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People with long Covid need extra precaution in polluted air

People with long Covid need extra precaution in polluted air

New Delhi,  Pollution doesnt have an immediate effect on your health and according to health experts, the harmful effects are witnessed years later.

However, people suffering or have recovered from long Covid are at greater risk this year as air pollution knocks at our doors in north India

While the Punjab Pollution Control Board says it will take 4-5 years to solve the stubble burning problem, Delhi Chief Minister Arvind Kejriwal recently announced a 15-point Winter Action Plan to curb air pollution, with stubble burning remaining a top concern at this time of the year.

According to Gyanendra Agarwal, director, department of internal medicine, respiratory and critical care medicine, Jaypee Hospital, Noida, one should avoid strenuous activities, going outside, and engaging in outdoor physical activity like cycling, jogging etc. during early morning and evening hours.

"Patients who have recovered from Covid-19 and have respiratory-related illness should keep their inhaler and medicines handy and follow the above precautionary tips," Agarwal told IANS.

They should drink plenty of water since it clears the airways in the body, and take herbal tea, ginger tea and green tea as these help the body rinse out the toxins.

Exposure to air pollutants, in particular fine particles (PM2.5) and nitrogen dioxide (NO2), increases the risk of hospitalisation in Covid patients by up to 30 per cent, even for the fully vaccinated, according to a study from the University of Southern California (USC) that analysed medical records from patients at Kaiser Permanente Southern California (KPSC).

"These findings are important because they show that while Covid vaccines are successful in reducing the risk of hospitalisation, people who are vaccinated and exposed to polluted air are still at increased risk for worse outcomes than vaccinated people not exposed to air pollution," said Anny Xiang, study author and a senior research scientist at KPSC.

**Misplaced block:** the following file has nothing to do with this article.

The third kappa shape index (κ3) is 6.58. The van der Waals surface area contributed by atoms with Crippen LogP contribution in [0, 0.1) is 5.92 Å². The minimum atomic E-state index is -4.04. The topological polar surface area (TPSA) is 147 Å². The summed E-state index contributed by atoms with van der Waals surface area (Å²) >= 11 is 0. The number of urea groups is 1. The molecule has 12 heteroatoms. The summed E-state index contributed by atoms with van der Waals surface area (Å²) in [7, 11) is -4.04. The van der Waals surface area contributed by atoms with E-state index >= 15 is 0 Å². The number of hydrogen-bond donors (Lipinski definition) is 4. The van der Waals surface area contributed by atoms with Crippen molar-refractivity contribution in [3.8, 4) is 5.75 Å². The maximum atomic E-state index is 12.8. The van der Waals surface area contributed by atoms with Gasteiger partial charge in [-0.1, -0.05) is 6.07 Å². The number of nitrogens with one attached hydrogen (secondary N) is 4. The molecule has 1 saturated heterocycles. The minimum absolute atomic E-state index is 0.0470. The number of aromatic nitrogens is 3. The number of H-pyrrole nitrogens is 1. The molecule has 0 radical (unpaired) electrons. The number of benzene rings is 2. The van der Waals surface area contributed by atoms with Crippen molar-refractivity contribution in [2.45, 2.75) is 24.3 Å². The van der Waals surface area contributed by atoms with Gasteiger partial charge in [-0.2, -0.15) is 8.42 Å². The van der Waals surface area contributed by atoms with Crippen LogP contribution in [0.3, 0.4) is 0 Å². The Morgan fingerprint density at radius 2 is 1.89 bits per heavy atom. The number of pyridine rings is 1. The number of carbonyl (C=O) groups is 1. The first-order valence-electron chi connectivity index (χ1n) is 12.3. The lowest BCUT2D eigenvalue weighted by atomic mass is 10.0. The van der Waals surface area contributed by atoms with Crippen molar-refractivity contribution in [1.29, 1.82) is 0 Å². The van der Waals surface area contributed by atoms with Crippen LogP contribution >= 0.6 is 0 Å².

Muzaffar Izamuddin, design manager, environmental care at Dyson, told IANS that every year during this season, we tend to witness a rise in AQI levels and this year is no different.

According to the Central Pollution Control Board (CPCB) bulletin, the AQI in Delhi on October 5 was 211. AQI between 201 and 300 is considered to be �poor'.

"While poorer air quality is a concern now, outdoor air is only a part of the problem. Every day we can breathe in up to 9,000 litres of air and can be breathing in more pollutants indoors as we are spending up to 90 per cent of our time behind closed doors," Izamuddin informed.

As our homes increasingly become spaces where we work, exercise, sleep and play, the quality of the air we breathe in all aspects of our routine is non-negotiable.

"We are empowering people to breathe cleaner air and enjoy hygienic homes, taking back control of their indoor environment," he added.

Over the long term, pollution is linked to an increase in cardiovascular and lung diseases, which are in turn associated with more severe Covid symptoms, said researchers in a paper published in the American Journal of Respiratory and Critical Care Medicine.

In the short term, air pollution exposure may worsen inflammation in the lungs and could even alter the immune response to the virus, they said.

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